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Industrial electricians are skilled tradesmen. They are different from traditional electricians because of their specialized skills and knowledge related to electrical issues in industrial settings, such as in warehouses and manufacturing facilities.
Industrial electricians install, service, and repair wiring issues, fixtures, electrical devices and other machinery. While you have the knowledge of a standard electrician, you may also be provided specialized training for your role. Like many industrial careers for tradespeople, your specific role and responsibilities will vary based on the setting and company.
Industrial electricians use building and equipment blueprints and schematics to assist them in installing, examining, testing, replacing, or repairing switches, wiring, conduits, and other devices or components in the plant. They are responsible for troubleshooting electrical problems, as well as repair and maintenance. In most cases, you will be required to do shiftwork. Overtime and weekends are also common to address issues. In most cases, you will report to a lead electrician or supervisor.
Industrial electricians have a specialized skill set, and this is reflected in their compensation packages. The average salary for industrial electricians in Canada is about $68,000 per year or just over $30 per hour.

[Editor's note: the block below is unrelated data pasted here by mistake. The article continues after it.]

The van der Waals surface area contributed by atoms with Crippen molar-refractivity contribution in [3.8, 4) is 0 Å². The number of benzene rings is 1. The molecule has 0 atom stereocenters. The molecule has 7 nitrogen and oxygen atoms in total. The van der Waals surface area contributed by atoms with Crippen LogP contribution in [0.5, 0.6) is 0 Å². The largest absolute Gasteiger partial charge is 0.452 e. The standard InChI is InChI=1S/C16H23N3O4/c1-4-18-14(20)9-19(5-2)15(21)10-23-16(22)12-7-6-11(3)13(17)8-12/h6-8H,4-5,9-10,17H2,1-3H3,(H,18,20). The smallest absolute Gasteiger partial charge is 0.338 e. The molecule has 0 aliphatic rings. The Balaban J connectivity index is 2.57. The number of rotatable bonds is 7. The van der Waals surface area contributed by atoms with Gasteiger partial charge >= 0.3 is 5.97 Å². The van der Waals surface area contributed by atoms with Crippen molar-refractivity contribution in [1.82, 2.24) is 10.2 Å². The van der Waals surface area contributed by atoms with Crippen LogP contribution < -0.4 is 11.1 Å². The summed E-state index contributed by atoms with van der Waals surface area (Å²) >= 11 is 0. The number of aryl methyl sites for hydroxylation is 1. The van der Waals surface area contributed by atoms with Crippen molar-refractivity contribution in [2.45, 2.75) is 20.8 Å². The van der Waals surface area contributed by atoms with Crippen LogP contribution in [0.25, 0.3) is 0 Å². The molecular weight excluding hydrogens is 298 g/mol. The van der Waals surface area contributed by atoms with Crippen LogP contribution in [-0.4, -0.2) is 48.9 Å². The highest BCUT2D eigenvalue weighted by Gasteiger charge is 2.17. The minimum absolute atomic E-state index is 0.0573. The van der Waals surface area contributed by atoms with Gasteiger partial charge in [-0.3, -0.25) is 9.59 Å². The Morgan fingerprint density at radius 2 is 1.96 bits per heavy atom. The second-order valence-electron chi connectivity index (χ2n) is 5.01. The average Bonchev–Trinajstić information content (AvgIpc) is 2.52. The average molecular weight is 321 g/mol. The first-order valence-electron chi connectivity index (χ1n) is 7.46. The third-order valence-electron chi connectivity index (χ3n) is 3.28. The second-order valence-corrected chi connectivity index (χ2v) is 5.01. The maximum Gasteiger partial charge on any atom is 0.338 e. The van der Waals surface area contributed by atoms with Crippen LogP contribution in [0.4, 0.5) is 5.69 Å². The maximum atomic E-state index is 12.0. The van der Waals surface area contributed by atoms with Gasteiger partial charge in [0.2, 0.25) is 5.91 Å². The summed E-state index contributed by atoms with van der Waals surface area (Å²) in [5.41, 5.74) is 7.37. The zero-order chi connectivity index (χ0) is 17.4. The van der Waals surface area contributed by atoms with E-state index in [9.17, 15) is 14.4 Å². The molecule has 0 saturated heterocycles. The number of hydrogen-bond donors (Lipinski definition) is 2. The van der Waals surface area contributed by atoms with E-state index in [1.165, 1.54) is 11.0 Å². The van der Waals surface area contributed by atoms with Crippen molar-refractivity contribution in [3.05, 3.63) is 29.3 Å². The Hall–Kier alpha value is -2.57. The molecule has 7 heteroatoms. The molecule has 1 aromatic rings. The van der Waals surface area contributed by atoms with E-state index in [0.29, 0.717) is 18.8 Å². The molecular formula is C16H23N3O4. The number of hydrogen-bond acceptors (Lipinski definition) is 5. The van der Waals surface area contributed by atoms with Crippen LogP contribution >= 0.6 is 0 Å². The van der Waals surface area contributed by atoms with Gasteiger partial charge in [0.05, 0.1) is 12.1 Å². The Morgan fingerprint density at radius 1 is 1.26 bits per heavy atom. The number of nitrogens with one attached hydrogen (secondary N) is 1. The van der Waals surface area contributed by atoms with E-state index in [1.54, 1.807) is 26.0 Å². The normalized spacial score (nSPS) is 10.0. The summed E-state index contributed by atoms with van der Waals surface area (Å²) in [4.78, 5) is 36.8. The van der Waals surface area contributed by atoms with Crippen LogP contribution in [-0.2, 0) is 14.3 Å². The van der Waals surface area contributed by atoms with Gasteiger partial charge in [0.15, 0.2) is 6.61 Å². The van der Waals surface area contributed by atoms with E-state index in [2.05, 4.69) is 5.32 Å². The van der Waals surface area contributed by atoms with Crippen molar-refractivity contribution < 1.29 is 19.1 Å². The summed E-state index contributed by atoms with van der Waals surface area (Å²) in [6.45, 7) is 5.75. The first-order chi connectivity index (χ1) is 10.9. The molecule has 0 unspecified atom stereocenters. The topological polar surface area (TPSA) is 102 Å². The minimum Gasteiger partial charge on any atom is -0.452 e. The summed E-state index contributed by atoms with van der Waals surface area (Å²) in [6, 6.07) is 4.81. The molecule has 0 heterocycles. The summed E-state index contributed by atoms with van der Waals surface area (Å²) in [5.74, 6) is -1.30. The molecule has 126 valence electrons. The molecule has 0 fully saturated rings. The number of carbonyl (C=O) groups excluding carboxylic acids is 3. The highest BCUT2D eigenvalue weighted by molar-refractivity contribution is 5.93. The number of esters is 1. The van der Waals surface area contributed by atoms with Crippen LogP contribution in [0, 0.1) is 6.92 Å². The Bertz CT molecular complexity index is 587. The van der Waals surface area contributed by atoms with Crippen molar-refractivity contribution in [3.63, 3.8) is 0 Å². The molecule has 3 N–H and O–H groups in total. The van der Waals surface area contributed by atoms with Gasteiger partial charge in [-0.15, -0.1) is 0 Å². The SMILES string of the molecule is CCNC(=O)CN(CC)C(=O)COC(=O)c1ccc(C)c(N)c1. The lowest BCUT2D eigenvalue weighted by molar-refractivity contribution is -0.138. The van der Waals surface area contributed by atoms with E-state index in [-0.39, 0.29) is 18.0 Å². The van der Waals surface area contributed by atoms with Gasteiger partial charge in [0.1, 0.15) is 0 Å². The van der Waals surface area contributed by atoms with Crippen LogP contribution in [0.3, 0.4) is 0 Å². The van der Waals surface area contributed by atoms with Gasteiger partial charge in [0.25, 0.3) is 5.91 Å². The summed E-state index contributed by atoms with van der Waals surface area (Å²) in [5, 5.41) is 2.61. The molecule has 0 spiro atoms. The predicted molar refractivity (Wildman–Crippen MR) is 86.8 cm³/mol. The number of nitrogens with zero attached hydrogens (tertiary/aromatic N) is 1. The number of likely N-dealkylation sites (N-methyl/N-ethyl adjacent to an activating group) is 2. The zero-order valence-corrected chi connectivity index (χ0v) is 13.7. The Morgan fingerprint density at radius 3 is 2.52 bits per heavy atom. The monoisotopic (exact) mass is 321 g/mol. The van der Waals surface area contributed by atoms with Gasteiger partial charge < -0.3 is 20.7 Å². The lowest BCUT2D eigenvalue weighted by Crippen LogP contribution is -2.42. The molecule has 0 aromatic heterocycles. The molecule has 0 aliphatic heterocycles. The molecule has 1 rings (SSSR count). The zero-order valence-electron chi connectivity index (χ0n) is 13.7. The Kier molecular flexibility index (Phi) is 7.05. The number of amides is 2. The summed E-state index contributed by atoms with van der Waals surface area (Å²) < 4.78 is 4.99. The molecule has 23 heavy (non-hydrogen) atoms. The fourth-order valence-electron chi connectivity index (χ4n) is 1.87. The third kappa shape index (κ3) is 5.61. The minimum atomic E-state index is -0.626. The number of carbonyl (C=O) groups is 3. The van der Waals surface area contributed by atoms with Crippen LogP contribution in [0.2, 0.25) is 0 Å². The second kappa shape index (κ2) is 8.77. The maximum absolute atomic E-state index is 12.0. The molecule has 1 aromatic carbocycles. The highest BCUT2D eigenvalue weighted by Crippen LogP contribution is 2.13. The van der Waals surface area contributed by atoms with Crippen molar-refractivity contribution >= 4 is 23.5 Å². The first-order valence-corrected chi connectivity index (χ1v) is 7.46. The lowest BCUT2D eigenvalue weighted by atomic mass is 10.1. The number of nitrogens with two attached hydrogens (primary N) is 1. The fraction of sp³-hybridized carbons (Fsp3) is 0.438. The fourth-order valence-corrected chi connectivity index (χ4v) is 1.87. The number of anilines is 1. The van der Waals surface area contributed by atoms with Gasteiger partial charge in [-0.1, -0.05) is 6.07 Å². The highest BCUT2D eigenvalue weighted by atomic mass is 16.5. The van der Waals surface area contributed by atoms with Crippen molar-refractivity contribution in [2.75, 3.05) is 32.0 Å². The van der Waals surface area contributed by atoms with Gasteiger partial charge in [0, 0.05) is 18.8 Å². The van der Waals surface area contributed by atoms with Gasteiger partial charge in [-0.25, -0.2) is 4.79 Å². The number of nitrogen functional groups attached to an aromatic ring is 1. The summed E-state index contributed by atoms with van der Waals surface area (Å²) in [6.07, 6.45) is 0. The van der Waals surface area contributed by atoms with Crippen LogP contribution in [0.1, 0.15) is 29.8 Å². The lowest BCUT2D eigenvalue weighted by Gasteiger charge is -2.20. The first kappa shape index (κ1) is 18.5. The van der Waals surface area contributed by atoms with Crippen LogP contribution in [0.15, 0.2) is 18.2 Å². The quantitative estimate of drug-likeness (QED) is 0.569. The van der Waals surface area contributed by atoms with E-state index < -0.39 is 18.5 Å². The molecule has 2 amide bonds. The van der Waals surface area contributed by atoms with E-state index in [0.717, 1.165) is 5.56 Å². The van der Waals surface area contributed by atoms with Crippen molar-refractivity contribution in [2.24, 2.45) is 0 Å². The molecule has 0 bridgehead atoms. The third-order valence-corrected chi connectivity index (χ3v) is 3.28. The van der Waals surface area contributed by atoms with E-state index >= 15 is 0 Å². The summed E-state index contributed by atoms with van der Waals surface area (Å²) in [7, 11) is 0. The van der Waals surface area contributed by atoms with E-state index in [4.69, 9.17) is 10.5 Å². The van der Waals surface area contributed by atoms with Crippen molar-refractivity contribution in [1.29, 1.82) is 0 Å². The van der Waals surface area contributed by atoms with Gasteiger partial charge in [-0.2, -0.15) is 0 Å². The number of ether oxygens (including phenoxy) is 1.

New industrial electricians can expect a starting salary of approximately $48,000. Over time, with experience, you can make more than $100,000 annually. Bonuses, overtime, and other factors could help increase your earning potential.
Industrial electricians keep commercial buildings operating efficiently by performing a wide range of tasks. Every company is unique, so your role will depend on your employer. For example, older facilities will tend to require more maintenance and upgrades, whereas new facilities may focus on installation and calibration. Some tasks that could be part of your role include the following:
The vast majority of industrial electricians work for companies in manufacturing, construction, and oil and gas. While there are positions across the country, regions with a larger industrial presence, such as in Ontario and Alberta, will provide you with more diverse opportunities.
Industrial electricians maintain and repair industrial equipment in plants, mills, mines, and other industrial settings. Some of the skills required for industrial electrician jobs include:
There are a few ways to approach a career as an industrial electrician. A high school education and fluency in English are usually required. Many also enroll in at a trade school for electricians. Following your education, you will complete an apprenticeship of four or five years, often in conjunction with courses in industrial electrical equipment.
Even entry level jobs require certification and training, as well as experience. Certification requirements vary by province. A Red Seal interprovincial trade certification equips an industrial electrician to work anywhere in the country, making it the most popular form of certification.
One of the unique aspects of a career as an industrial electrician is that most people who take on this role stay in it for the duration of their careers.
However, you may choose to focus on a specific industry or specialty. Some tradesmen make the shift to other electrical services or become an independent contractor. Industrial electricians can also rise to supervisory positions.